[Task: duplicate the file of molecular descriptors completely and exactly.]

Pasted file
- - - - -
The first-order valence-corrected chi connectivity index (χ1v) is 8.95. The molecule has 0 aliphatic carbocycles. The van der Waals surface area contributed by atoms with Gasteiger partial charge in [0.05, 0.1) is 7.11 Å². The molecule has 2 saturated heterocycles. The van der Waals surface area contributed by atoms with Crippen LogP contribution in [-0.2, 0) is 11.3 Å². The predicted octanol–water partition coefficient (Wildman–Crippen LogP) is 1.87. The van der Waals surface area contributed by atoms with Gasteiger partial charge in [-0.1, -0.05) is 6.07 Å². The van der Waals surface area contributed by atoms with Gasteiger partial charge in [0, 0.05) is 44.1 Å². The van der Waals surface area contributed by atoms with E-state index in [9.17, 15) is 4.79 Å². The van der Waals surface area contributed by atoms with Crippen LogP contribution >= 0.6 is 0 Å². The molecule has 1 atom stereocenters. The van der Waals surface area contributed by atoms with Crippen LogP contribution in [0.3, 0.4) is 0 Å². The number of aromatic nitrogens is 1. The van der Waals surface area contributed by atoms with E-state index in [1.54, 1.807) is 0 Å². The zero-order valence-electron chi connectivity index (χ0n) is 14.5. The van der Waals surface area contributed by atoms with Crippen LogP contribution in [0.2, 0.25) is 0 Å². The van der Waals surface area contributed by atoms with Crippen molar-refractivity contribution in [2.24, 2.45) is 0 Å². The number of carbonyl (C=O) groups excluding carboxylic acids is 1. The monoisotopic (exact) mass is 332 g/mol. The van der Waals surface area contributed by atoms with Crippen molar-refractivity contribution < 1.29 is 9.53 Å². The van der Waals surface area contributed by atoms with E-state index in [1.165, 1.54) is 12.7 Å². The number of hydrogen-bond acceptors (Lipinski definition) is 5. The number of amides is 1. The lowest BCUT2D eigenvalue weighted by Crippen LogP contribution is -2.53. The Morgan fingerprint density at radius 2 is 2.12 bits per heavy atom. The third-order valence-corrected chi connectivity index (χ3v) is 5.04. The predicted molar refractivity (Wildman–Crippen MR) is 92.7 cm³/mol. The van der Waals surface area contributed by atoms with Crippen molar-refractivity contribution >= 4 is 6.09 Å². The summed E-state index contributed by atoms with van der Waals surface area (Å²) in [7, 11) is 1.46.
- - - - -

The first-order valence-corrected chi connectivity index (χ1v) is 8.95. The molecule has 0 aliphatic carbocycles. The van der Waals surface area contributed by atoms with Gasteiger partial charge in [0.05, 0.1) is 7.11 Å². The molecule has 2 saturated heterocycles. The van der Waals surface area contributed by atoms with Crippen LogP contribution in [-0.2, 0) is 11.3 Å². The predicted octanol–water partition coefficient (Wildman–Crippen LogP) is 1.87. The van der Waals surface area contributed by atoms with Gasteiger partial charge in [-0.1, -0.05) is 6.07 Å². The van der Waals surface area contributed by atoms with Gasteiger partial charge in [0, 0.05) is 44.1 Å². The van der Waals surface area contributed by atoms with E-state index in [9.17, 15) is 4.79 Å². The van der Waals surface area contributed by atoms with Crippen LogP contribution >= 0.6 is 0 Å². The molecule has 1 atom stereocenters. The van der Waals surface area contributed by atoms with Crippen LogP contribution in [0.3, 0.4) is 0 Å². The number of aromatic nitrogens is 1. The van der Waals surface area contributed by atoms with E-state index in [1.54, 1.807) is 0 Å². The zero-order valence-electron chi connectivity index (χ0n) is 14.5. The van der Waals surface area contributed by atoms with Crippen LogP contribution in [0.2, 0.25) is 0 Å². The van der Waals surface area contributed by atoms with Crippen molar-refractivity contribution in [2.24, 2.45) is 0 Å². The number of carbonyl (C=O) groups excluding carboxylic acids is 1. The monoisotopic (exact) mass is 332 g/mol. The van der Waals surface area contributed by atoms with Crippen molar-refractivity contribution < 1.29 is 9.53 Å². The van der Waals surface area contributed by atoms with E-state index in [1.165, 1.54) is 12.7 Å². The number of hydrogen-bond acceptors (Lipinski definition) is 5. The number of amides is 1. The lowest BCUT2D eigenvalue weighted by Crippen LogP contribution is -2.53. The Morgan fingerprint density at radius 2 is 2.12 bits per heavy atom. The third-order valence-corrected chi connectivity index (χ3v) is 5.04. The predicted molar refractivity (Wildman–Crippen MR) is 92.7 cm³/mol. The van der Waals surface area contributed by atoms with Crippen molar-refractivity contribution >= 4 is 6.09 Å². The summed E-state index contributed by atoms with van der Waals surface area (Å²) in [7, 11) is 1.46.